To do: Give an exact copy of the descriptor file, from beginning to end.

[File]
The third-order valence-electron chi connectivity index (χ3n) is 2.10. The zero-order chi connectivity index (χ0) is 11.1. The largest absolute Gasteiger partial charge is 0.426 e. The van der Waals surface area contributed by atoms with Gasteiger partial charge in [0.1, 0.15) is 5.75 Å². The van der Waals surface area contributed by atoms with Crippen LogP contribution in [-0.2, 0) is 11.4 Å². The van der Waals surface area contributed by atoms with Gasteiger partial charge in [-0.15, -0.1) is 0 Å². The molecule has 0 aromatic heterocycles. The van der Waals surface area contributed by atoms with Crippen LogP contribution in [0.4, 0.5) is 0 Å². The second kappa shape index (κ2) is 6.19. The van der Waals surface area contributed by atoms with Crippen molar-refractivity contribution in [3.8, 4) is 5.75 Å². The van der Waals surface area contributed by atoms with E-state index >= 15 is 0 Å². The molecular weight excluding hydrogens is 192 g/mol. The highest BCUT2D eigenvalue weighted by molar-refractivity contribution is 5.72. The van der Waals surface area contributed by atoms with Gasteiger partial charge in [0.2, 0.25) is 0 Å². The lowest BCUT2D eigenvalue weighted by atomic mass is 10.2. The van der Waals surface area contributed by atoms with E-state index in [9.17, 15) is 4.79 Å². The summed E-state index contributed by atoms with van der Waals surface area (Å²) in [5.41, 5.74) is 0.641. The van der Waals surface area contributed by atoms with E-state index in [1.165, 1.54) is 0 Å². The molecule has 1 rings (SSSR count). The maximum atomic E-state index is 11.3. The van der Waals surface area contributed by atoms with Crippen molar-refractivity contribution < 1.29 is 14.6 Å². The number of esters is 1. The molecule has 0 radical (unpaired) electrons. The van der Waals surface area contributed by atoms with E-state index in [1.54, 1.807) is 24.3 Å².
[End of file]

The third-order valence-electron chi connectivity index (χ3n) is 2.10. The zero-order chi connectivity index (χ0) is 11.1. The largest absolute Gasteiger partial charge is 0.426 e. The van der Waals surface area contributed by atoms with Gasteiger partial charge in [0.1, 0.15) is 5.75 Å². The van der Waals surface area contributed by atoms with Crippen LogP contribution in [-0.2, 0) is 11.4 Å². The van der Waals surface area contributed by atoms with Gasteiger partial charge in [-0.15, -0.1) is 0 Å². The molecule has 0 aromatic heterocycles. The van der Waals surface area contributed by atoms with Crippen LogP contribution in [0.4, 0.5) is 0 Å². The second kappa shape index (κ2) is 6.19. The van der Waals surface area contributed by atoms with Crippen molar-refractivity contribution in [3.8, 4) is 5.75 Å². The van der Waals surface area contributed by atoms with E-state index >= 15 is 0 Å². The molecular weight excluding hydrogens is 192 g/mol. The highest BCUT2D eigenvalue weighted by molar-refractivity contribution is 5.72. The van der Waals surface area contributed by atoms with Gasteiger partial charge in [0.2, 0.25) is 0 Å². The lowest BCUT2D eigenvalue weighted by atomic mass is 10.2. The van der Waals surface area contributed by atoms with E-state index in [9.17, 15) is 4.79 Å². The summed E-state index contributed by atoms with van der Waals surface area (Å²) in [5.41, 5.74) is 0.641. The van der Waals surface area contributed by atoms with E-state index in [1.165, 1.54) is 0 Å². The molecule has 1 rings (SSSR count). The maximum atomic E-state index is 11.3. The van der Waals surface area contributed by atoms with Crippen molar-refractivity contribution < 1.29 is 14.6 Å². The number of esters is 1. The molecule has 0 radical (unpaired) electrons. The van der Waals surface area contributed by atoms with E-state index in [1.54, 1.807) is 24.3 Å².